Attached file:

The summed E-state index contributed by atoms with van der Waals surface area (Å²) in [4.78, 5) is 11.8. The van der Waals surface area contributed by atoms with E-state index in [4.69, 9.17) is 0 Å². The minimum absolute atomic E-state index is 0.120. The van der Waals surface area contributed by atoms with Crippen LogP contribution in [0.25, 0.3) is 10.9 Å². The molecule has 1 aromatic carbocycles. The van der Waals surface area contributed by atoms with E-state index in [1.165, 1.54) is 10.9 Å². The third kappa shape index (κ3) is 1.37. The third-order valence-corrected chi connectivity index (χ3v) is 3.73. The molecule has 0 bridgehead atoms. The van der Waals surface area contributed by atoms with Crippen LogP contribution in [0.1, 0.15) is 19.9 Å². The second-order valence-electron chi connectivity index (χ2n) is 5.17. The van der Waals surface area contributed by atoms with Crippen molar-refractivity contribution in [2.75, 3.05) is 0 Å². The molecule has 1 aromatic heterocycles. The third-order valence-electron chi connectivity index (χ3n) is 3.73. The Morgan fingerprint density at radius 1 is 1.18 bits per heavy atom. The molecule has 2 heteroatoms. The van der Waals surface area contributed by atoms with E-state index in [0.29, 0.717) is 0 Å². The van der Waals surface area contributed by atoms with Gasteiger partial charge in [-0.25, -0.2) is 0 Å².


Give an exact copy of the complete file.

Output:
The summed E-state index contributed by atoms with van der Waals surface area (Å²) in [4.78, 5) is 11.8. The van der Waals surface area contributed by atoms with E-state index in [4.69, 9.17) is 0 Å². The minimum absolute atomic E-state index is 0.120. The van der Waals surface area contributed by atoms with Crippen LogP contribution in [0.25, 0.3) is 10.9 Å². The molecule has 1 aromatic carbocycles. The van der Waals surface area contributed by atoms with E-state index in [1.165, 1.54) is 10.9 Å². The third kappa shape index (κ3) is 1.37. The third-order valence-corrected chi connectivity index (χ3v) is 3.73. The molecule has 0 bridgehead atoms. The van der Waals surface area contributed by atoms with Crippen LogP contribution in [0.1, 0.15) is 19.9 Å². The second-order valence-electron chi connectivity index (χ2n) is 5.17. The van der Waals surface area contributed by atoms with Crippen molar-refractivity contribution in [2.75, 3.05) is 0 Å². The molecule has 1 aromatic heterocycles. The third-order valence-electron chi connectivity index (χ3n) is 3.73. The Morgan fingerprint density at radius 1 is 1.18 bits per heavy atom. The molecule has 2 heteroatoms. The van der Waals surface area contributed by atoms with E-state index in [0.29, 0.717) is 0 Å². The van der Waals surface area contributed by atoms with Gasteiger partial charge in [-0.25, -0.2) is 0 Å².